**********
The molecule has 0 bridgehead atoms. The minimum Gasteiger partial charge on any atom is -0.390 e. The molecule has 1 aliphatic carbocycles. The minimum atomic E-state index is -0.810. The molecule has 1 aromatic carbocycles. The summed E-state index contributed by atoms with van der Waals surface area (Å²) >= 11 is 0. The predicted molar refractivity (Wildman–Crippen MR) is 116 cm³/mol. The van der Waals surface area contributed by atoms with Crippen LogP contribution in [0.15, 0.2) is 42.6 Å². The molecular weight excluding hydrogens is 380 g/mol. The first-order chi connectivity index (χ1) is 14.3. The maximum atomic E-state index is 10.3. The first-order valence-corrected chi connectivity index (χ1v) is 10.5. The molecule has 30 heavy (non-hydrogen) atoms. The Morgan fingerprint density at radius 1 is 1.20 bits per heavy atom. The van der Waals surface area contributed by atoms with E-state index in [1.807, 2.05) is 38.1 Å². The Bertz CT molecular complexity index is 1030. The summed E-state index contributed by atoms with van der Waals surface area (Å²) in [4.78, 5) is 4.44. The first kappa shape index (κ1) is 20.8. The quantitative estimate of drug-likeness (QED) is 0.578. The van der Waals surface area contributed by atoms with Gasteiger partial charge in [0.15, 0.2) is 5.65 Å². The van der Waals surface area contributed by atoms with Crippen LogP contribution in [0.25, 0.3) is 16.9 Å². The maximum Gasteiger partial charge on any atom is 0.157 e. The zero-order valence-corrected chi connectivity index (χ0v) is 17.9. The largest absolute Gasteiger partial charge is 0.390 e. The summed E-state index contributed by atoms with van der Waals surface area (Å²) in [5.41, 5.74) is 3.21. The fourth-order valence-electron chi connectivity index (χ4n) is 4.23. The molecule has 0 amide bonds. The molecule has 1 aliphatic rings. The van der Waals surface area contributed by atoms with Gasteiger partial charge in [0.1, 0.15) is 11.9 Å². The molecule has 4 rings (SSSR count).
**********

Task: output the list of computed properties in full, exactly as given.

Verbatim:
The molecule has 0 bridgehead atoms. The minimum Gasteiger partial charge on any atom is -0.390 e. The molecule has 1 aliphatic carbocycles. The minimum atomic E-state index is -0.810. The molecule has 1 aromatic carbocycles. The summed E-state index contributed by atoms with van der Waals surface area (Å²) >= 11 is 0. The predicted molar refractivity (Wildman–Crippen MR) is 116 cm³/mol. The van der Waals surface area contributed by atoms with Crippen LogP contribution in [0.15, 0.2) is 42.6 Å². The molecular weight excluding hydrogens is 380 g/mol. The first-order chi connectivity index (χ1) is 14.3. The maximum atomic E-state index is 10.3. The first-order valence-corrected chi connectivity index (χ1v) is 10.5. The molecule has 30 heavy (non-hydrogen) atoms. The Morgan fingerprint density at radius 1 is 1.20 bits per heavy atom. The van der Waals surface area contributed by atoms with E-state index in [1.807, 2.05) is 38.1 Å². The Bertz CT molecular complexity index is 1030. The summed E-state index contributed by atoms with van der Waals surface area (Å²) in [4.78, 5) is 4.44. The first kappa shape index (κ1) is 20.8. The quantitative estimate of drug-likeness (QED) is 0.578. The van der Waals surface area contributed by atoms with Gasteiger partial charge in [0.15, 0.2) is 5.65 Å². The van der Waals surface area contributed by atoms with Crippen LogP contribution in [0.25, 0.3) is 16.9 Å². The maximum Gasteiger partial charge on any atom is 0.157 e. The zero-order valence-corrected chi connectivity index (χ0v) is 17.9. The largest absolute Gasteiger partial charge is 0.390 e. The summed E-state index contributed by atoms with van der Waals surface area (Å²) in [5.41, 5.74) is 3.21. The fourth-order valence-electron chi connectivity index (χ4n) is 4.23. The molecule has 0 amide bonds. The molecule has 1 aliphatic rings. The van der Waals surface area contributed by atoms with Gasteiger partial charge in [0.1, 0.15) is 11.9 Å². The molecule has 4 rings (SSSR count).